200 Years of Literature

200 Years of Literature

Two hundred years of literature – no big deal, right? As you might have guessed, during the 17th and 18th centuries, a whole lot happened in the world of English lit. It would be impossible to cover everything that went down in this intro lesson, but we’re going to take a quick tour of the broad movements that defined these two centuries of the written word in the U.K.
If you, like me, struggle with what ’17th century’ means as far as what the years actually were, 17th century: 1600s; 18th century: 1700s. I mix those up all the time; let’s just put that out there right now.
Basically, this period of English literature can be broken down into three smaller eras, each of which has their own little sub-eras, so take these designations loosely. It’s not like they’re set in stone, but they’re just meant to give a sense of context. So, today we’re going to be looking at:
1. The Renaissance – or really, the back end of it. The early 17th century is also known as the ‘Jacobean era’ in England.
2. The Caroline, Interregnum and Restoration periods that filled up the latter half of the 17th century. By the way, these names basically just refer to what was going on politically at the time. (‘Caroline’ is the Latin word for ‘Charles,’ and King Charles I had an on-again/off-again relationship with the throne during this time.)3. The Neoclassicism of the 18th century. The first half of this century is also known as the ‘Augustan era’.
So, alright, let’s dive right in!
The Renaissance
We’re not going to spend a whole lot of time on the Renaissance since we’ve already got a few lessons covering that period and its main authors in detail. But we can’t rightly talk about the 17th century of British literature without mentioning William Shakespeare, the biggest name in the field. He’s the big daddy – the big cheese. He wrote plays and poems that were immensely popular, and we’ve got videos that cover a lot of them. Some of the most important pieces that he wrote are the stand-outs, like Hamlet and Romeo and Juliet . If you study literature, he’s often the figure to which all other writers are compared – so, totally important guy.
Of course, he wasn’t the only writer to make a name for himself in the early 17th century. There was also his frenemy, Ben Jonson, a fellow dramatist and poet. Jonson’s most famous for satirical stage productions that illuminated human flaws via darkly comedic plots. Some famous Ben Jonson works include – and this one, I say ‘Vol-pone’, I’ve heard ‘Vol-poh-nay’, you call Volpone what you will, The Alchemist and Bartholomew Fair. Jonson was also known for his masques , or elaborate stage plays produced in the royal court, kind of like the ancient version of a Lady Gaga concert.
One otherimportant part of literary culture in the early 17th century was the appearance of metaphysical poets, like John Donne . These poets were extremely clever and crafty with their words, but they also really meditate on some heavy subjects, like ‘What is religion?’ and ‘What is love?’ Their poetry is marked by their intricate phrasing and extended metaphors; if it helps, you can think of them as poetic show-offs; although that shouldn’t detract from the fact that they were often talking about really important things.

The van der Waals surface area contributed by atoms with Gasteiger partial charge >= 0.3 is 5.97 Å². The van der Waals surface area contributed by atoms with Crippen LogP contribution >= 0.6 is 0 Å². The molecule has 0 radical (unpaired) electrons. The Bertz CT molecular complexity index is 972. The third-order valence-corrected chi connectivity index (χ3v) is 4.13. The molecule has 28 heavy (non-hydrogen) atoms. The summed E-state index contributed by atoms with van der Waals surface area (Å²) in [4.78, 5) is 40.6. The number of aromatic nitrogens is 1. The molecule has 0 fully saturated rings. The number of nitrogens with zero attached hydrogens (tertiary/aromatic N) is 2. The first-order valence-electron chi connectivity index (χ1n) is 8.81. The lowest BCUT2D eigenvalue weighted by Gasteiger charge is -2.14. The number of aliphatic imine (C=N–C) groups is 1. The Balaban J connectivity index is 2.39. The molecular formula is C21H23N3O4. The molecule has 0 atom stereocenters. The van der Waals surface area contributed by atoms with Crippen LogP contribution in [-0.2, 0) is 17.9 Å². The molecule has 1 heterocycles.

Before we moving on from the Renaissance, let’s just mention a couple other cultural landmarks from that time. A little bit prior to the 17th century, the printing press kicked into high gear in England, and this allowed literature to be mass-produced for the first time, and that’s huge – so it’s not just available to the elite. One of the biggest beneficiaries of the printing press was the Bible. In particular, the King James Bible was completed in 1611; this was more or less the definitive English-language Bible and a massively important piece of literature at the time. The Bible’s influence is everywhere in English literature; it’s almost impossible to overstate how influential it is.Also, other disciplines, like the sciences, really began to jell during this period, and that was led by major thinkers and essayists, like Francis Bacon, whose work brought about the scientific method – which hopefully you’re familiar with from science classes. So, we owe a lot to Bacon.
Caroline/Interregnum/Restoration
A lot of the trends from the late Renaissance continued into the latter part of the 17th century, known as the Caroline, Interregnum and Restoration periods. For example, metaphysical poetry kept going and got one of its most famous practitioners in someone named Andrew Marvell, whose poem ‘To His Coy Mistress’ is really one of the most celebrated in our language. You might be familiar with the opening couplet of ‘To His Coy Mistress.’ It goes:
Had we but world enough, and time This coyness, Lady, were no crime.
He’s basically saying, hey, we don’t have forever, but let’s get together while we can – so, he’s smooth. It’s a great poem; you should really check it out.
Another important thing to remember here is Restoration literature, particularly
Restoration comedy , is so-named because it’s what resulted after King Charles II was restored to the English throne after almost two decades of boring Puritan rule. Restoration comedy is marked by its incredible sexual explicitness; it would even make some modern audiences blush. This was also the first time in history that there were female actors (or you know, ‘actresses’) and female playwrights. The times, they were a-changing. We’ve got a whole lesson on Restoration comedy you can watch if you want to learn more about this crazy time in English theatrical history, and I recommend you do.

error: Content is protected !!